In the previous blog post, I made an introduction to the basic concepts behind temporal tables. This time I would like to cover, in a little bit more detailed way, one difficult topic – schema change: how it can be applied to temporal tables and what impact on the system it can bring.
This post contains performance measurements of certain DDL commands. However, the absolute value of such metrics makes not so much sense due to the no-reproducibility of execution environment on the reader side. Therefore, I will provide command execution time not just for schema change operations, but also for data load, index creation, data manipulation commands, so all timespans can be matched with each other to make overall understanding about the impact.Continue reading…
SQL Server 2016 CTP2 finally available for the public and it brings many new features, which are worth checking. However, one of those new initiatives, I believe, can bring some discussions in DWH/BI environments. The name of it is Temporal table.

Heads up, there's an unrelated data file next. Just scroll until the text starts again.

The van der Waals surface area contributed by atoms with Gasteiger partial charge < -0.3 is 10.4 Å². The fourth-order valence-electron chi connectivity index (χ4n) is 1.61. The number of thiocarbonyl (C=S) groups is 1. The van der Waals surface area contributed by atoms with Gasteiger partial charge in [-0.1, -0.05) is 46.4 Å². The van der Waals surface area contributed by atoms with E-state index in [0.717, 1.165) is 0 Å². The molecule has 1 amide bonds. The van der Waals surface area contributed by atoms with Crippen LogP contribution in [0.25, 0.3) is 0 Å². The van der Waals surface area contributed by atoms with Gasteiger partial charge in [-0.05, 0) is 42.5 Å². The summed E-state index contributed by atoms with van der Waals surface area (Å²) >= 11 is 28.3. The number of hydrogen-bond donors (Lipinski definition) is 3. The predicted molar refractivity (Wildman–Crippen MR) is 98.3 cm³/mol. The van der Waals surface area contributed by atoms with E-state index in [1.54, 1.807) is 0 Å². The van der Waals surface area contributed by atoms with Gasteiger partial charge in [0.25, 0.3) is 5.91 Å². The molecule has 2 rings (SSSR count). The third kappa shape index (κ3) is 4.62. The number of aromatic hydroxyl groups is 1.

It seems, the feature can bring another naming confusion. Currently SQL Server ships temporary tables and table variables. But, with a new release, temporal table is a new guy in a toolbox, however, the usage of the new tool is completely different:
A temporal table is a table for which a PERIOD definition exists and which contains system columns with a datatype of datetime2 into which the period of validity is recorded by the system, and which has an associated history table into which the system records all prior versions of each record with their period of validity. With a temporal table, the value of each record at any point in time can be determined, rather than just the current value of each record. A temporal table is also referred to as a system-versioned table. Read more in online documentation.